Hemostasis


Hemostasis is the process that prevents blood loss from the circulation when a blood vessel is ruptured by an injury. Events in hemostasis include the following:
1. Contraction of the smooth muscles in the blood vessel wall. This reduces the flow of blood and loss from the defect in the vessel wall. The term for this reduction in the diameter of a vessel is vasoconstriction.
2. Formation of a platelet plug. Activated platelets be come sticky and adhere to the defect to form a temporary plug.
3. Formation of a blood clot.

Blood Clotting
     The many substances necessary for blood clotting, or coagulation, are normally inactive in the bloodstream. A balance is maintained between compounds that promote clotting, known as procoagulants, and those that prevent clotting, known as anticoagulants. In addition, there are chemicals in the circulation that act to dissolve any unnecessary and potentially harmful clots that may form. Under normal conditions, the substances that prevent clotting prevail. When an injury occurs, however, the procoagulants are activated, and a clot is formed. The clotting process is a well-controlled series of separate events involving 12 different factors, each designated by a Roman numeral. The final step in these reactions is the conversion of a plasma protein called fibrinogen into solid threads of fibrin, which form the clot. A few of the final steps involved in blood clot formation are described below and diagrammed in Figure 9-8:
* Substances released from damaged tissues result in the formation of prothrombinase, a substance that triggers the final clotting mechanism.
* Prothrombinase converts prothrombin in the blood to thrombin. Calcium is needed for this step.
* Thrombin, in turn, converts soluble fibrinogen into insoluble fibrin. Fibrin forms a network of threads that entraps plasma and blood cells to form a clot.
     Blood clotting occurs in response to injury. Blood also clots when it comes into contact with some surface other than the lining of a blood vessel, for example, a glass or plastic tube used for a blood specimen. In this case, the preliminary steps of clotting are somewhat different and require more time, but the final steps are the same as those described above. The fluid that remains after clotting has occurred is called serum (plural, sera). Serum contains all the components of blood plasma except the clotting factors, as expressed in the formula: Plasma = serum + clotting factors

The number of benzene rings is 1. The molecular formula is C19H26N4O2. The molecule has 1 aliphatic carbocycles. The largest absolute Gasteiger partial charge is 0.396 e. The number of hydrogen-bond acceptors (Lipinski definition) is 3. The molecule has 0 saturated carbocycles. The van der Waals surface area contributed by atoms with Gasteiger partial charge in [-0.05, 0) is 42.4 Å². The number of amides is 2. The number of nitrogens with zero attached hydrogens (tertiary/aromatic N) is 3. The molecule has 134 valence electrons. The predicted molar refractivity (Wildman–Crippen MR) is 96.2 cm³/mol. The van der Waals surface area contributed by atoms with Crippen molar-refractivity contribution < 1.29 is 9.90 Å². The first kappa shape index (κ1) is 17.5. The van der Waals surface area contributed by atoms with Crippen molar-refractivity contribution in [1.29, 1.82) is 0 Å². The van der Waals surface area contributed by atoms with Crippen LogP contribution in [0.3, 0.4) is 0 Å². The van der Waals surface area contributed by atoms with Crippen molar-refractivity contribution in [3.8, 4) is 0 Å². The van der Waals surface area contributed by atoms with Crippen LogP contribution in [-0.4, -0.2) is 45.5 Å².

Final steps in blood clot formation
Figure 9-8 Final steps in blood clot formation.

Hemopoiesis


Blood cells are constantly formed through a process called hemopoiesis (fig. 16.6). The term erythropoiesis refers to the formation of erythrocytes; leukopoiesis refers to the formation of leukocytes. These processes occur in two classes of tissues. Myeloid tissue is the red bone marrow of the humeri, femora, ribs, sternum, pelvis, and portions of the skull that produces erythrocytes, granular leukocytes, and platelets.
The processes of hemopoiesis
Lymphoid tissue-including the lymph nodes, tonsils, spleen, and thymus-produces the agranular leukocytes (monocytes and lymphocytes). During embryonic and fetal development, the hemopoietic centers are located in the yolk sac, liver, and spleen. After birth, the liver and spleen become the sites of blood cell destruction. Erythropoiesis is an extremely active process. It is estimated that about 2.5 million erythrocytes are produced every second in order to replace the number that are continuously destroyed by the liver and spleen. (Recall that the life span of an erythrocyte is approximately 120 days.) During the destruction of erythrocytes, iron is salvaged and returned to the red bone marrow where it is used again in the formation of erythrocytes. Agranular leukocytes remain functional for 100 to 300 days under normal body conditions. Granular leukocytes, by contrast, have an extremely short life span of 12 hours to 3 days. Hemopoiesis begins the same way in both myeloid and lymphoid tissues (fig. 16.6).
Undifferentiated mesenchymal-like cells develop into stem cells called hemocytoblasts. These stem cells are able to divide rapidly. Some of the daughter cells become new stem cells (hence, the stem cell population is never depleted), whereas other daughter cells become specialized along different paths of blood cell formation. Hemocytoblasts, for example, may develop into proerythroblasts which form erythrocytes; myeloblasts, which form granular leukocytes (neutrophils, eosinophils, and basophils); lymphoblasts, which form lymphocytes; monoblasts, which form monocytes; or megakaryoblasts, which form platelets. Stem cells are currently being harvested from fetal organs (the placenta and umbilical cord) with the intent of promoting their differentiation into an array of adult cells, making up specific organs such as the brain and pancreas. It is hoped that differentiated stem cells will replace diseased cells in vital organs. Other research is focusing on utilizing stem cells from one’s own red bone marrow and thus being more ethically acceptable and less likely to be rejected as foreign cells. The major purpose of a bone marrow transplant is to provide competent hemopoietic hemocytoblasts to the recipient. If the bone marrow is returned to the same person, the procedure is called an autotransplant. If the donor and recipient are different people, it is termed an allogenic transplant.
FIGURE 16.6 The processes of hemopoiesis. Formed elements begin as hemocytoblasts (stem cells) and differentiate into the various kinds of blood cells, depending on the needs of the body.
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